Disaster Recovery
Discovery tools
Educause SE
Electronic Resources and Libraries
Elon Teaching and Learning Conference
Embedded Librarians
Entrepreneurial Conference
ERM Systems
evidence based librarianship
Evidence Based Library and Information Practice (EBLIP)
Ex Libris Users of North America (ELUNA)
First-Year Experience Conference
Future of Libraries
Gaming in Libraries
Google Scholar
Handheld Librarian Online Conference
ILLiad Conference
information design
information ethics
Information Literacy
Innovation in Instruction
Innovative Library Classroom Conference
Institute for Research Design in Librarianship
Journal reading group
LAMS Customer Service Workshop
Leadership Institute for Academic Librarians
Learning spaces
Library 2.0
Library Assessment Conference
Library of Congress
Lilly Conference
LITA National Forum
Mentoring Committee
MOUG 2010
Music Library Assoc. 07
Music Library Assoc. 09
Music Library Assoc. 2010
Music Library Association
National Library of Medicine
NCCU Conference on Digital Libraries
NCLA Biennial Conference 2013
NCLA Biennial Conference 2015
NHPRC-Electronic Records Research Fellowships Symposium
North Carolina Serial Conference 2014
North Carolina Serials Conference
Offsite Storage Project
OLE Project
online catalogs
online course
Online Learning Summit
open access
Open Repositories
Peabody Academic Library Leadership Institute
Preservation Activities
Preserving Forsyth LSTA Grant
Professional Development Center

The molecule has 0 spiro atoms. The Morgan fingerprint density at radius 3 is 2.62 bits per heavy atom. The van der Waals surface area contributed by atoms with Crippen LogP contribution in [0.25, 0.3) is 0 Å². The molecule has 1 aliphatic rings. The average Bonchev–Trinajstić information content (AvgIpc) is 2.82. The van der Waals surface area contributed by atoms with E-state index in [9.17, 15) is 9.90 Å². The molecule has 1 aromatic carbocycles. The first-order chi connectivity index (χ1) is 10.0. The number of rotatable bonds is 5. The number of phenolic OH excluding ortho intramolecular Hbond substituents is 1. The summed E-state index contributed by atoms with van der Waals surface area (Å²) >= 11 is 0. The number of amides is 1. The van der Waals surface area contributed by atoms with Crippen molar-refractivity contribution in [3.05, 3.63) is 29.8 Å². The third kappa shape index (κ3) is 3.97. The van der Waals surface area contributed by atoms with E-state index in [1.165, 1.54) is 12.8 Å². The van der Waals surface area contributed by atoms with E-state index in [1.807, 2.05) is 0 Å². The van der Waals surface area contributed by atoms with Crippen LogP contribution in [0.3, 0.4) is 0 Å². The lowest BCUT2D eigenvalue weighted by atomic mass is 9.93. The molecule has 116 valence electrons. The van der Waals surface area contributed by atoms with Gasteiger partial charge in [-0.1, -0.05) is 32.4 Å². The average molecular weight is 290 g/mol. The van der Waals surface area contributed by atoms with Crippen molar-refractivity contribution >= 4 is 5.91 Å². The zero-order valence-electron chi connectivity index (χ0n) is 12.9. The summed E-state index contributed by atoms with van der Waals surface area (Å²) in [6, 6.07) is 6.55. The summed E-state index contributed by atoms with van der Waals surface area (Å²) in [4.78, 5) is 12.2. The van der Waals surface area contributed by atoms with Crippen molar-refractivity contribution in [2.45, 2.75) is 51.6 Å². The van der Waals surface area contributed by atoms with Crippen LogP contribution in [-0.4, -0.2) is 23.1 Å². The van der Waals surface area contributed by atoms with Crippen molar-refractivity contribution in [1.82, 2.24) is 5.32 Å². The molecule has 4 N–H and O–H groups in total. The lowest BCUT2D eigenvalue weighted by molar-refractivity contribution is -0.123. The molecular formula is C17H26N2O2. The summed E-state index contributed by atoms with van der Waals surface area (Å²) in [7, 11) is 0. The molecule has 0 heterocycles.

rare books
Scholarly Communication
Social Stratification in the Deep South
Social Stratification in the Deep South 2009
Society of American Archivists
Society of North Carolina Archivists
Southeast Music Library Association
Southeast Music Library Association 08
Southeast Music Library Association 09
SPARC webinar
subject headings
Sun Webinar Series
TALA Conference
Technical Services
ThinkTank Conference
UIPO Symposium
UNC Teaching and Learning with Technology Conference
user studies
video-assisted learning
visual literacy
Web 2.0
WFU China Initiative
Women's History Symposium 2007
ZSR Library Leadership Retreat
May 2016
April 2016
March 2016
February 2016
January 2016
December 2015
November 2015
October 2015
September 2015
August 2015
July 2015
June 2015
May 2015
April 2015
March 2015
February 2015
January 2015
December 2014
November 2014
October 2014
August 2014
July 2014
June 2014
May 2014
April 2014
March 2014
February 2014
January 2014
December 2013
November 2013
October 2013
August 2013
July 2013
June 2013
May 2013
April 2013
March 2013
February 2013
January 2013
December 2012
November 2012
October 2012
September 2012
August 2012
July 2012
June 2012
May 2012
April 2012
March 2012
February 2012
January 2012
December 2011
November 2011
October 2011
September 2011
August 2011
July 2011
June 2011
May 2011
April 2011
March 2011
February 2011
January 2011
December 2010
November 2010
October 2010
September 2010
August 2010
July 2010
June 2010
May 2010
April 2010
March 2010
February 2010
January 2010
December 2009
November 2009
October 2009
September 2009
August 2009
July 2009
June 2009
May 2009
April 2009
March 2009
February 2009
January 2009
December 2008
November 2008
October 2008
August 2008
July 2008
June 2008
May 2008
April 2008
March 2008
February 2008
January 2008
November 2007
October 2007
September 2007
August 2007
July 2007
June 2007
May 2007
April 2007
March 2007
February 2007
January 2007

Powered by, protected by Akismet. Blog with